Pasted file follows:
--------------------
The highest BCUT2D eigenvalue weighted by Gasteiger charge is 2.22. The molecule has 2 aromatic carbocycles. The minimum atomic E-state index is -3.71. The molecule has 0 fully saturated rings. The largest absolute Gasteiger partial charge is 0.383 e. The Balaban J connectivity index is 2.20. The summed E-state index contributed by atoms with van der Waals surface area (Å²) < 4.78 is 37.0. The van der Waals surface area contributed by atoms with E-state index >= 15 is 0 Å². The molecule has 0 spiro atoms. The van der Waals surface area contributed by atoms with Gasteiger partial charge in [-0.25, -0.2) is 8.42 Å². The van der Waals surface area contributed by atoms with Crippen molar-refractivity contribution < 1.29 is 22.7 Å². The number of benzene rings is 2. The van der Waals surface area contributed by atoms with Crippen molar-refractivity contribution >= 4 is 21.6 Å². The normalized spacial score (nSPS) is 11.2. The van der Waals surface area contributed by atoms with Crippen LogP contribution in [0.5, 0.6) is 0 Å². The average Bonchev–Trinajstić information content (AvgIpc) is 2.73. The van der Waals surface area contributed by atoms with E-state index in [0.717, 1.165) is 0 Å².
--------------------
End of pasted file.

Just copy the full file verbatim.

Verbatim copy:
The highest BCUT2D eigenvalue weighted by Gasteiger charge is 2.22. The molecule has 2 aromatic carbocycles. The minimum atomic E-state index is -3.71. The molecule has 0 fully saturated rings. The largest absolute Gasteiger partial charge is 0.383 e. The Balaban J connectivity index is 2.20. The summed E-state index contributed by atoms with van der Waals surface area (Å²) < 4.78 is 37.0. The van der Waals surface area contributed by atoms with E-state index >= 15 is 0 Å². The molecule has 0 spiro atoms. The van der Waals surface area contributed by atoms with Gasteiger partial charge in [-0.25, -0.2) is 8.42 Å². The van der Waals surface area contributed by atoms with Crippen molar-refractivity contribution < 1.29 is 22.7 Å². The number of benzene rings is 2. The van der Waals surface area contributed by atoms with Crippen molar-refractivity contribution >= 4 is 21.6 Å². The normalized spacial score (nSPS) is 11.2. The van der Waals surface area contributed by atoms with Crippen LogP contribution in [0.5, 0.6) is 0 Å². The average Bonchev–Trinajstić information content (AvgIpc) is 2.73. The van der Waals surface area contributed by atoms with E-state index in [0.717, 1.165) is 0 Å².